Gastric Ulcers and Sucralfate

July 21, 2008

Sucralfate acts by providing a barrier over the area to protect the mucosa from acid attack, inhibit activity of the digestive enzyme pepsin in gastric juices, and absorb bile acids. Journal of Physiological Pharmacology reported on laboratory studies supporting this treatment and further documented immune-mediated activity that suppressed the death of mucosal cells. According to investigators, this suggests that sucralfate might also be helpful in the stomach.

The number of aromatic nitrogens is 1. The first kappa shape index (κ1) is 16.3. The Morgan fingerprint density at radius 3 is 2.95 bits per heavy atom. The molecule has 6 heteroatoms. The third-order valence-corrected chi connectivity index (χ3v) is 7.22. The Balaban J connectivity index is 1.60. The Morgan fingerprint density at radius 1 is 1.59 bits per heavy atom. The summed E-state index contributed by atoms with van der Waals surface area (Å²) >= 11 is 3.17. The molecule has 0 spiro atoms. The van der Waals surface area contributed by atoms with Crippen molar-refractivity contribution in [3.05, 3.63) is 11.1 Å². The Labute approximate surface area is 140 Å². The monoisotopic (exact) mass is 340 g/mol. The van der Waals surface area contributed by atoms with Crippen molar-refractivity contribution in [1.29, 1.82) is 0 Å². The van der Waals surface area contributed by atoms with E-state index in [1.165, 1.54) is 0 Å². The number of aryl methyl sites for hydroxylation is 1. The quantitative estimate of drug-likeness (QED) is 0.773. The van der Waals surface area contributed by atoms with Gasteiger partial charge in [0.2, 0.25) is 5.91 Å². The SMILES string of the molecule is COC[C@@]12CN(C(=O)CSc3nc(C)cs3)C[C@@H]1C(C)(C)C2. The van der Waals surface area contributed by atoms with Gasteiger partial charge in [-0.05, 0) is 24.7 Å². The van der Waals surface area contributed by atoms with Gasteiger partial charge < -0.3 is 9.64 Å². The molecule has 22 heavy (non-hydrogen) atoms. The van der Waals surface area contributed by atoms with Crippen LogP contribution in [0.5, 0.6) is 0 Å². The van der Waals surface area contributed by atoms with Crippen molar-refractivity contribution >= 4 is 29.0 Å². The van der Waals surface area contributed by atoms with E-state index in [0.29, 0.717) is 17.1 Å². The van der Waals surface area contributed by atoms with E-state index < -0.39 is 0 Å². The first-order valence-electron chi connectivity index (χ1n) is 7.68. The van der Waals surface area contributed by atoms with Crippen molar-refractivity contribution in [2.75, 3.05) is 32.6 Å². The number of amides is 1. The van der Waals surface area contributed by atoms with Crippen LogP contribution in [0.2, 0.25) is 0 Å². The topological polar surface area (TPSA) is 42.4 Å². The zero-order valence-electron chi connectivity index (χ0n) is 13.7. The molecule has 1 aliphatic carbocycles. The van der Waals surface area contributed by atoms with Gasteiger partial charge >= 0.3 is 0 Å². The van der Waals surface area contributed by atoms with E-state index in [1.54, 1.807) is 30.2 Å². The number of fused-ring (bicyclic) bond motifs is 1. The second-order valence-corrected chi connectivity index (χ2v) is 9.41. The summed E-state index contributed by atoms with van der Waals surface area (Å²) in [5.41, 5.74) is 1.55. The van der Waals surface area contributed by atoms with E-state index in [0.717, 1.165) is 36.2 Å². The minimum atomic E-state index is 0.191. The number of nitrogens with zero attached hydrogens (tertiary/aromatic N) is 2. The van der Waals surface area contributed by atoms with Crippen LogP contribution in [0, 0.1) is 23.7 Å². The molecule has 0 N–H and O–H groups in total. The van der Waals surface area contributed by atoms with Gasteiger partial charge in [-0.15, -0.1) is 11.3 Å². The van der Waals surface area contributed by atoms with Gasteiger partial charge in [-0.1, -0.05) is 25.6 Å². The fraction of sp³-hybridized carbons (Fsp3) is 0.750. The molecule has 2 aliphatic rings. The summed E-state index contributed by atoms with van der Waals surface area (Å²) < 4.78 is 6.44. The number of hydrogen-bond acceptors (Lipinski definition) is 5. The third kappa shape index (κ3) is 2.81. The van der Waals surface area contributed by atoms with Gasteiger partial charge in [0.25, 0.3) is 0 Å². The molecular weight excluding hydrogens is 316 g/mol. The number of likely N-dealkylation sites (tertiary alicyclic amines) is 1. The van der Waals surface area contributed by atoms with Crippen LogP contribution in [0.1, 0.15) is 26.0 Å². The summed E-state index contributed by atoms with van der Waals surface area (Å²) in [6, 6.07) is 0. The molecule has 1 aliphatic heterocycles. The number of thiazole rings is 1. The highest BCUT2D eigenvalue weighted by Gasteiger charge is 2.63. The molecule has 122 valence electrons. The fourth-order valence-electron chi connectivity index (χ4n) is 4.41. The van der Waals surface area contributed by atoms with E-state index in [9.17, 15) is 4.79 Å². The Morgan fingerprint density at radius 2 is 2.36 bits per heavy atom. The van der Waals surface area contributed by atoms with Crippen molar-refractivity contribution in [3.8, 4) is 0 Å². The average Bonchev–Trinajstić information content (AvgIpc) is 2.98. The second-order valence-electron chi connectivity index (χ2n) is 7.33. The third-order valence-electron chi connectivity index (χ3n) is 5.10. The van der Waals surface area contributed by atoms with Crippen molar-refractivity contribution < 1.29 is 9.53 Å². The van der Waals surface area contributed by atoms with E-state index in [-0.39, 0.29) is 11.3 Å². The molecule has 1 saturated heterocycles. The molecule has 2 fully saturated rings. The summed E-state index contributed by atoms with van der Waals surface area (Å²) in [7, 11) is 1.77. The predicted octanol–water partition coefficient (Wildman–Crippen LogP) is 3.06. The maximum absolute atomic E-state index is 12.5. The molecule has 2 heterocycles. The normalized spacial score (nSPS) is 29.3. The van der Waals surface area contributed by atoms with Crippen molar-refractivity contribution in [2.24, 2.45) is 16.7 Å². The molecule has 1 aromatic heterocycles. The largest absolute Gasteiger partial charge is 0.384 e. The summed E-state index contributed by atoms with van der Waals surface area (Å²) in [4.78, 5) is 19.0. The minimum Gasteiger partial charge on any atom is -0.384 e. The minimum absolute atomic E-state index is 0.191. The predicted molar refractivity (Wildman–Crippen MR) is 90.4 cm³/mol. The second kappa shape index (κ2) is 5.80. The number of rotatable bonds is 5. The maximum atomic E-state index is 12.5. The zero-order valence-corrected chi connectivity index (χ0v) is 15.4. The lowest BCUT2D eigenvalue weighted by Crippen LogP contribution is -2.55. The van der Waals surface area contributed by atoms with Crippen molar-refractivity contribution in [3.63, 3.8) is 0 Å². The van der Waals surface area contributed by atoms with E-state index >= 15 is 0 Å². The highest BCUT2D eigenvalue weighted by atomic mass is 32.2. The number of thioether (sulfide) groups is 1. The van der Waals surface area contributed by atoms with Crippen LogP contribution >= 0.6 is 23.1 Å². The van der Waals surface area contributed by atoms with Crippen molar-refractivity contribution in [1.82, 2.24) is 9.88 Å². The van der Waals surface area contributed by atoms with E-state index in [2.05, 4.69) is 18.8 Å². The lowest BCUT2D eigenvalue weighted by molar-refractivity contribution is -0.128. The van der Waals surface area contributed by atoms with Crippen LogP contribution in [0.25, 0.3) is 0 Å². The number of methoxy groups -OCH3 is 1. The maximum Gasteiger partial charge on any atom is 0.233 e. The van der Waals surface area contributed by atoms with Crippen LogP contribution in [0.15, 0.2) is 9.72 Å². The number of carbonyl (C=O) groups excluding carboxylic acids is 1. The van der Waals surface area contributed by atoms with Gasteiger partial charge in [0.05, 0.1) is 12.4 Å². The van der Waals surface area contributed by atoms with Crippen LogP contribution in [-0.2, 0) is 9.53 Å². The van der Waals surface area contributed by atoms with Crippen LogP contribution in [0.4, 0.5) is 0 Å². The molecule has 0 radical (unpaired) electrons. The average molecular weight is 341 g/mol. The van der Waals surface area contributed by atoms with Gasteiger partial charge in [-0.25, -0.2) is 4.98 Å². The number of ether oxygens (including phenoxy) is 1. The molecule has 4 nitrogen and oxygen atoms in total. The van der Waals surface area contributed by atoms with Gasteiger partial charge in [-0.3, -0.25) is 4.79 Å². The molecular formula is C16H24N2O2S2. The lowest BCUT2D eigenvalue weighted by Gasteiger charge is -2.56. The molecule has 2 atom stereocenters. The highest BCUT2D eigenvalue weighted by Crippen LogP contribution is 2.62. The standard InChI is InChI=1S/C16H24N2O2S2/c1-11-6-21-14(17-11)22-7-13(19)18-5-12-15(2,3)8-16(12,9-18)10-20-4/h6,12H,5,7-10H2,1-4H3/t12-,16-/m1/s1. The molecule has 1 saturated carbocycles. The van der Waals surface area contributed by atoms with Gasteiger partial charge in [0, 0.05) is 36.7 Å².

In an article on gastric and duodenal ulcers during pregnancy in Gastrointestinal Clinics of North America reported that physicians often have to treat dyspepsia (pain or an uncomfortable feeling in the upper middle part of your stomach) or heartburn (stomach contents coming back up into your throat). It is initially treated with dietary or lifestyle modifications. If symptoms do not remit, your physician may recommend sucralfate or antacids. Journal of Gastroenterology and Hepatology reported that sucralfate has been effective in healing both duodenal and gastric ulcers together with mild esophagitis (inflammation of the esophagus), and it is safe for both short-term use and maintenance. Investigators believe that its potential advantages lie in the better quality of ulcer healing associated with longer duration of remission.


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